You can claim moral superiority until you're blue in the face, but you can't justify freeing all of that code to a company's stockholders or board of directors without showing a specific economic advantage to be gained. Even if you did manage to free the code, it is most likely dependent upon a proprietary database and proprietary libraries and proprietary operating systems and wouldn't be portable to a free software environment without dozens of man-years of effort, if it's possible at all. I submit that these applications, while they may benefit from open source, are not sensible targets for being freed.

I am an Open Source Software advocate because I believe that by opening the source to the tools and environments, without placing restrictions upon how they may be used, we can build the most reliable infrastructure for those vertical applications and that, in time, as those applications are reengineered and reimplemented, the demonstrated superiority of open software development methods will convince companies to open up this vast codebase. I feel that by demanding that all software be free, right now, free software advocates are aggravating the people who they should be convincing -- the hundreds of thousands of developers whodevelop these applications. Alienating develoers won't free up any software, and it won't help anyone, be they developers or users.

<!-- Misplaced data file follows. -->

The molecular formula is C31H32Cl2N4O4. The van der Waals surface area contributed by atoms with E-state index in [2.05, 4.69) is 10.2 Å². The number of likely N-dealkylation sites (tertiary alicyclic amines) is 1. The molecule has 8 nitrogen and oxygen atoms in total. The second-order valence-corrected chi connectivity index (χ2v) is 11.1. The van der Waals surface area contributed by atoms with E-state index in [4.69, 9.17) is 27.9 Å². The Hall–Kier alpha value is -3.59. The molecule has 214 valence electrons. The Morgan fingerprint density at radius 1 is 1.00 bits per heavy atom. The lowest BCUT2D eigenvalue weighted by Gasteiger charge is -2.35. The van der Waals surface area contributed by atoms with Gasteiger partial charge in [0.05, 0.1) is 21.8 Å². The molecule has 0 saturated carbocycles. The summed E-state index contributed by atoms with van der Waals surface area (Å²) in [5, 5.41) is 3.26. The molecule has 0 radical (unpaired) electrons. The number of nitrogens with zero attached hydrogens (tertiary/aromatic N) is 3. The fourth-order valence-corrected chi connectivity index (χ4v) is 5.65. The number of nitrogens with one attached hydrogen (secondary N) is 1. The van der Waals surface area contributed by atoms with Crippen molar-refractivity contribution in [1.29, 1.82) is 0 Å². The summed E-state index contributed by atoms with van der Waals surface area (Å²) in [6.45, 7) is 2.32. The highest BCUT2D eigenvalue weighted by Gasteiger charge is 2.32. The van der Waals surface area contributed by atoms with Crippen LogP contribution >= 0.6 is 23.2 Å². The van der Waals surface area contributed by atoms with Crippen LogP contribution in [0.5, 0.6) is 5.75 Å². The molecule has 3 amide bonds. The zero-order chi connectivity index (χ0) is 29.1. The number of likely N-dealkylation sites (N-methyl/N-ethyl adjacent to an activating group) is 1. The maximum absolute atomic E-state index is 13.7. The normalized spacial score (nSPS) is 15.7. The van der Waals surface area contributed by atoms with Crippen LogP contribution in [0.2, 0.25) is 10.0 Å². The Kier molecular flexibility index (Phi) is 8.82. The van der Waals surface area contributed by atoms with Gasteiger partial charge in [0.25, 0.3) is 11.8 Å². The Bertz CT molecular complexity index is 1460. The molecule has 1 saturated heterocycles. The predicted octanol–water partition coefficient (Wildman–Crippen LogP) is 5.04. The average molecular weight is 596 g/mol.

Now go read ESR's "The Magic Cauldron", where Eric explains it much better than I could.</a>

Destroying the industry..., posted 9 Aug 2000 at 23:43 UTC by Uruk » (Apprentice)

Free (beer) software isn't going to destroy the industry, no matter how long its around or how popular it gets. That's for a lot of reasons....

- The number of people who hack for the sheer joy of it is nowhere bloody near the amount of programmers the world needs to maintain existing software and build new needed applications. This means that there will pretty much always be paid jobs hacking.

- Redhat. VA Linux. Well, VA isn't a free software compay per se, but they do trade in nothing but free software, and as far as I can see, they're hiring paid hackers like crazy.